This was a great summer of reading.
When I first looked back at everything I’ve read since my spring roundup, I almost copy-and-pasted the whole list over! I had to force myself to narrow it down (and, even then, I cheated by grouping three Elizabeth Strout books under one title, but don’t tell anyone).
Today I’m sharing a list of the best books I read this summer. Outside of the Elizabeth Strout moment, there’s a little bit of everything: a cheeky hotel mystery, a heartwarming/wrenching story about friendship, a can’t-put-it-down thriller, and a historical fiction based on an insane true story from Italy in WWII.
I am grouping Elizabeth Strout’s Amagash series together under the first title because, if I had to choose, I loved the first book the most. However, the entire collection just floored me. In the first novel, Lucy Barton falls ill and finds herself stuck in the hospital for weeks, away from her husband and daughters. Lucy’s estranged mother turns up unannounced at her bedside and stays for five days. Lucy’s upbringing was very bleak, if not heartbreaking, so things are complicated between the two of them. The conversations that transpired between Lucy and her mother took my breath away. I just don’t know if there is a more powerful writer than Elizabeth Strout. She says things without actually saying them, some sort of sorcery.
The story expands to Lucy’s hometown in Anything is Possible and circles back to Lucy and her relationship with her (now) ex-husband in Oh William! Both are phenomenal.
No summer is complete without an Elin Hildebrand novel. A billionaire named Xavier Darling buys the run-down (and haunted!) Hotel Nantucket, pours a ton of money into it, and hires Nantucket local Lizbet Keaton to manage the new, wildly opulent property. This book is just fun–full of glamorous interiors, island gossip, and a century-old mystery. The descriptions of both Nantucket island and the hotel itself are giving me the urge to book a trip back East ASAP (I’m a sucker for coastal New England).
This book completely stole my heart. Lennie is a quirky 17-year-old terminal cancer patient at a hospital in Scotland. One day Lennie meets Margot, an 83-year-old patient, and the two form a fast bond right away. After joining an art class at the hospital together, Lennie and Margot decide to create a collection of 100 paintings together, with each painting representing a story from a specific year of their lives (17 years from Lennie, 83 from Margot). Their stories are beautifully profound, and I can’t begin to count the number of times this book made me cry, lol. If you can handle something sad, I definitely recommend this.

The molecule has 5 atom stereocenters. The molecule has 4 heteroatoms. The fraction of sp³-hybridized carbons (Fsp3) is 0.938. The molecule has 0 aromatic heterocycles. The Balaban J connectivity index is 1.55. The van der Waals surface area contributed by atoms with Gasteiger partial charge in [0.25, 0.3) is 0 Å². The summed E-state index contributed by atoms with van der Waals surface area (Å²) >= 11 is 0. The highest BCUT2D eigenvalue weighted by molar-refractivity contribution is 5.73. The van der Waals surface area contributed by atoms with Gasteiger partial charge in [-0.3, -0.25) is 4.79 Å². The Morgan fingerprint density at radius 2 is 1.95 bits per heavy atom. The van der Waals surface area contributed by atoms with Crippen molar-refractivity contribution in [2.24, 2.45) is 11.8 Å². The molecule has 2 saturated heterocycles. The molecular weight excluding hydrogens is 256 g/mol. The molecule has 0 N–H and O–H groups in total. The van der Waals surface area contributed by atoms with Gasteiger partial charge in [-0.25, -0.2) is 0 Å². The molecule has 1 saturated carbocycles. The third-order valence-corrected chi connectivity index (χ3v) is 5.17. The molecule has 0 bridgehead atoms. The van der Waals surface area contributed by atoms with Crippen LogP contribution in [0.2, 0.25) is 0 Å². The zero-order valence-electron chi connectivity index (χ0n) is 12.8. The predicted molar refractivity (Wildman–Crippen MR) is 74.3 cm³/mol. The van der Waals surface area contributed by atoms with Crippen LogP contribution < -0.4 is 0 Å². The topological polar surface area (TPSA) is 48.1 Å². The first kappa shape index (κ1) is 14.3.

This thriller takes place on a college campus. It’s Homecoming weekend, and a group of friends return to celebrate their 10 year reunion. This isn’t just any normal group of friends, though. A member of their group was murdered in her dorm during their senior year, and another was accused of the crime but never convicted. Jessica, the narrator, is eager to flaunt her new glamorous lifestyle, but one of their classmates has even bigger motives–to finally solve the murder once and for all. I won’t say anything else because I don’t want to spoil it, but I thought this was SO well done. I’d consider it a “must read” if you’re into thrillers.
This book details the true (!) story of Pino Lella, an Italian teenager living in Milan during WWII. After spending several months helping Jews escape Italy during the Nazi occupation, Pino’s parents force him to enlist with the Germans in an effort to keep him out of the dangers of combat. Pino is devastated by his parents’ decision but lands a role as the driver for the second-in-command Nazi leader in Italy, allowing him to spy on the Germans on behalf of the resistance. This story is absolutely insane. I am a little over half-way through the book and can’t wait to see what happens. In the author’s introduction to the book, Mark Sullivan explains that this book took him a decade to write as well as five trips to Italy to interview Pino Lella. The author fills in some of the gaps in the story, but most of the book is in line with Pino’s memories of the time. I’ve found it so fascinating. One strike against this book is just that the writing style isn’t my favorite, BUT I still highly recommend it if you’re a history lover.
I really enjoyed Shauna Niequist’s latest release which is about her family’s new life in NYC and how they’ve picked up the pieces after a big scandal a few years back. (She doesn’t go into detail about the scandal, btw, it’s not exactly her story to tell. My gossip-loving dark side was disappointed by this but obviously totally respect her decision to keep it private). Shauna’s writing is just so accessible and relatable, and I love how her words always give me a new appreciation for the little things in life, in every season. I’ve enjoyed all of her books so far, but this one is really special, I think. She’s gone through a lot the last few years, and it’s a privilege to read about how she and her family weathered the storm and began their next chapter.
What’s the best book you read this summer? Would love to hear, as I am currently putting together my TBR list for the fall!
It’s a pre-weekend pick me up: just a little note with links to the latest blog posts, what I’m reading lately, and products I’m obsessed with. Think of it as a friend dropping off a surprise latte in the morning--you know?